I listened or read the other 14 in this series within 4 months of downloading #1 from an Audible sale - and enjoyed all till this one.
The novels and characters grew more solid as the series progressed, and although Crombie seemed to "borrow" from best-selling UK crime novelists, the novels grew more original in plot and less cliche ridden in writing (with fewer "raised eyebrows" and "steepled fingers" and standard UK lines that we North Americans love). It took me three attempts to finish this instalment, however. Instead of turning to a Dickens novel or Edwardian poet for chapter starters, Crombie cites tourist and minor history websites--that element, though tiny, seems to symbolize the difference in #14. This one reads more like chick lit or YA than UK classic crime homage, especially as the incredible blended family becomes more --incredible -- and befriends pop stars...perhaps I had just expected too much. I don't enjoy noir but this was just too perky!
I love Gerard Doyle, but Jenny Sterlin became the voice of this series to me, especially as Gemma started to play a larger role.
After buying on this sale, I abandoned it as too cliched a detective tale (James/Rendell wannabe), but after starting another Crombie sale acquisition later in the series, I returned to #1 to better understand the Jenna/Duncan backstory - Glad I did! I just finished # 7 - Each gets stronger as a novel, so if you enjoy minimally violent British-set detection with threads of a developing relationship (no explicit sex), you may enjoy this.
I loved Deehey as a narrator, loved Jenny Sterlin when the series adopted her voice (and started incorporating a historical thread in more complex plots), and am really looking forward to the upcoming (early 2013) instalment with Gerard Doyle, once I get to Book 15.
Crombie is still not a Rendell or James, but then, I don't always want to think that much.
I listen to a couple of books a week, half of which go in one ear and out the other. I thought this was one of the latter. I’m not in interested in Lindberghs, aviation or even relationship fiction. I downloaded this for the “rich sweep of 20th century history” promised in the publisher’s blur. On that count I was disappointed, with just a few cameos from evil Nazis and assorted American icons, all marginal to the story. But I kept listening, and find myself still mulling over the novel weeks later.
This is like a series of snapshots of mid 20th century middle class middle American social history, albeit though the lens of an especially privileged member of that group with her voice sometimes muted, sometimes hijacked by her social milieu and particularly by the aviator himself.
If you don’t expect a Virginia Woolf, you may get lost in an engaging listen. I don’t think I would have persisted with a print version, however. I enjoy slow-paced listening but this was at times pedestrian and too melodramatic-- yet made bearable by the narration. No marriage runs smoothly, particularly with a controlling partner, but the novel is less than subtle in portraying the vacillations in the relationship.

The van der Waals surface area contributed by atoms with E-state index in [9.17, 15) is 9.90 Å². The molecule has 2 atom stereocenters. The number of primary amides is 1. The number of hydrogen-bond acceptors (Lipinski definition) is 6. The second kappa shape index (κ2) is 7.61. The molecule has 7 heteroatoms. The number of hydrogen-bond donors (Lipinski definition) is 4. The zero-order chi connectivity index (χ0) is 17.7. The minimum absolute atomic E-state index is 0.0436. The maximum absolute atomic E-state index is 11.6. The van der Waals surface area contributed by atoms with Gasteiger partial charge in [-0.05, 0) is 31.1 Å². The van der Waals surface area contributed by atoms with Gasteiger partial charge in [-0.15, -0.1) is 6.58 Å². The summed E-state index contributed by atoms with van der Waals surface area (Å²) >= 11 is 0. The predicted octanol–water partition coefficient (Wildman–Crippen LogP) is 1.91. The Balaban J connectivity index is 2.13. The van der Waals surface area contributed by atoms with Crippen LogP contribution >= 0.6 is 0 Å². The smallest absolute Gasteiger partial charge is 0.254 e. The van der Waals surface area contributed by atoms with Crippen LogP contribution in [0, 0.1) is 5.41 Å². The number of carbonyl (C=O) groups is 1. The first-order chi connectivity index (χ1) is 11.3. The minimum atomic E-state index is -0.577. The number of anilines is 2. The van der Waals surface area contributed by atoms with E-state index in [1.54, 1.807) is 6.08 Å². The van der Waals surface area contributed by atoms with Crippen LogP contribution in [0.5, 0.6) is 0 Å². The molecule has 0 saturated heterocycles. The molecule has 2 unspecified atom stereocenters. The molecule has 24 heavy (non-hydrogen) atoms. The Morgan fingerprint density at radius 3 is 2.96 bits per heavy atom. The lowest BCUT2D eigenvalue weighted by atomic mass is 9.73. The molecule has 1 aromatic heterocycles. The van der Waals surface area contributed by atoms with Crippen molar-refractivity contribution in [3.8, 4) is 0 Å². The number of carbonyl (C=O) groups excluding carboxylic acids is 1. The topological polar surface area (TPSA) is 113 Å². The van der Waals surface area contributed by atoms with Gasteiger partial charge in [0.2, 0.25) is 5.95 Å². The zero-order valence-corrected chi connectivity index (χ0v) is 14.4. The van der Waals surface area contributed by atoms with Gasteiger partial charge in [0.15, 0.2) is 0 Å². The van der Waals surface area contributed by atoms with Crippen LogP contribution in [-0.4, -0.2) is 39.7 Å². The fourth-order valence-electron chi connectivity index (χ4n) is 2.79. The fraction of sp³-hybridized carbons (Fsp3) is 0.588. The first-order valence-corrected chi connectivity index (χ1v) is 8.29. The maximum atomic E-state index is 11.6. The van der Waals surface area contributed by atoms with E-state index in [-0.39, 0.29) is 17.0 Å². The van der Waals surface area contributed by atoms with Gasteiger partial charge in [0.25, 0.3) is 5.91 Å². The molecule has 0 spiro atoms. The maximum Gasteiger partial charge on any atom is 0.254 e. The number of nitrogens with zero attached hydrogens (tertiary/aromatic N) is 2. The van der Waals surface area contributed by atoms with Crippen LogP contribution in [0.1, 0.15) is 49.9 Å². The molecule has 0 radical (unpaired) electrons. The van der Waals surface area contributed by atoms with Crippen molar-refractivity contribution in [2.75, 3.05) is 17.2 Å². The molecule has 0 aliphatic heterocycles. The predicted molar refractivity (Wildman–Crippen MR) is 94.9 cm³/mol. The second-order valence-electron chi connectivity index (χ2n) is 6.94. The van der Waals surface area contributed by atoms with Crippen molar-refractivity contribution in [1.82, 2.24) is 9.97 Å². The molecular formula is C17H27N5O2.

Overall - this is much better than chick lit, but not excellent social history fiction. I'd really be interested in reading a review by someone familiar with Morrrow’s letters and diaries. Are the "3 letters" just a literary device - or did she really not know? - it was still kind of an "age of innocence" in social mores. Usually after a fictionalized bio, I turn to a real bio as a follow-up. I had a hankering for an Edith Wharton novel after this, not more of the real Morrow Lindburgh.
The author includes a good afterword. If you want maximum pleasure from the novel, brush up on the Lindburghs after you read it, not before.
Late middle-aged amateur gentleman sleuths bumble about their very Brit golf club some time after WWI, joking about Sherlockian logic while postulating how a convoluted murder "hangs together." The mystery is secondary to the eccentrics and their exchanges. It's no surprise to learn the author was an academic priest writing mysteries as his hobby. He probably inspired the young Michael Innis in his craft!
This deserves to be revived for fans of Sherlockian satire. The narrator is wonderful for the old fashioned but melodic dialogue. You may like it if you're a fan of old fashioned British cozies and can ignore some of the dated (but tongue-in-cheek) philosophizing.
It's been years since I listened to this, but recent criticisms of narrator Davidson in the $5.95 promotion of this version of Les Miserables prompt me to weigh in. Since this is an older recording, Davidson is reading in a more "classically" delivered style. I think it fits the text beautifully. Because the novel is a favourite, I also downloaded the equally wonderful - but later and different - George Guidall version. It's also excellent. So - if you're considering this because of the special price, listen to the sample and know that Davidson's style can "grow" on you, especially for 19th century text. One caveat: My download was in an earlier format - I do notice from the sample at least that the "enhanced" conversion of the files might accentuate the "breathing" sounds narrators make --all narrators breathe, so I think it's the production, not Davidson, that brings these sounds out. I like a classic British narrator for prose like this, so I like the late Mr Davidson - you may not.
Finally, if you are looking for a faster paced "Les Mis", there are other revisions of Hugo's novel that might appeal more. Audible is awesome for making the original of this novel available at so accessible a price. It's a different journey than the film (especially the Davidson narrated version) , but one worth making.